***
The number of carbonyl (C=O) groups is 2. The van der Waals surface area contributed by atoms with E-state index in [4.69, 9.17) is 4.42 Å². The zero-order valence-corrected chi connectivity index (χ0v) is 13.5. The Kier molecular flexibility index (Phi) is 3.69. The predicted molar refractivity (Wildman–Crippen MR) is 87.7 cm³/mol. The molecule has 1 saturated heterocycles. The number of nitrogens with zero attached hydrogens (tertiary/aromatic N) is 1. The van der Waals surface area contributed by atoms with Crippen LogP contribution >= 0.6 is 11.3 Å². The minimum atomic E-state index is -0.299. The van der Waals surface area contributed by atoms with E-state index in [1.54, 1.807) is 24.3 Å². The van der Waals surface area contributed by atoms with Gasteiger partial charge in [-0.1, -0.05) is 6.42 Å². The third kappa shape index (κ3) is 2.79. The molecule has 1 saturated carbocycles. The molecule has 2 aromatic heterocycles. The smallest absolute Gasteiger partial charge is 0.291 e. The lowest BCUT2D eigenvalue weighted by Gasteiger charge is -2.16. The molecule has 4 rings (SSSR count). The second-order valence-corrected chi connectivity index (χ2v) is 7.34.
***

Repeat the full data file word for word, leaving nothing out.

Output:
The number of carbonyl (C=O) groups is 2. The van der Waals surface area contributed by atoms with E-state index in [4.69, 9.17) is 4.42 Å². The zero-order valence-corrected chi connectivity index (χ0v) is 13.5. The Kier molecular flexibility index (Phi) is 3.69. The predicted molar refractivity (Wildman–Crippen MR) is 87.7 cm³/mol. The molecule has 1 saturated heterocycles. The number of nitrogens with zero attached hydrogens (tertiary/aromatic N) is 1. The van der Waals surface area contributed by atoms with Crippen LogP contribution >= 0.6 is 11.3 Å². The minimum atomic E-state index is -0.299. The van der Waals surface area contributed by atoms with E-state index in [1.54, 1.807) is 24.3 Å². The van der Waals surface area contributed by atoms with Gasteiger partial charge in [-0.1, -0.05) is 6.42 Å². The third kappa shape index (κ3) is 2.79. The molecule has 1 saturated carbocycles. The molecule has 2 aromatic heterocycles. The smallest absolute Gasteiger partial charge is 0.291 e. The lowest BCUT2D eigenvalue weighted by Gasteiger charge is -2.16. The molecule has 4 rings (SSSR count). The second-order valence-corrected chi connectivity index (χ2v) is 7.34.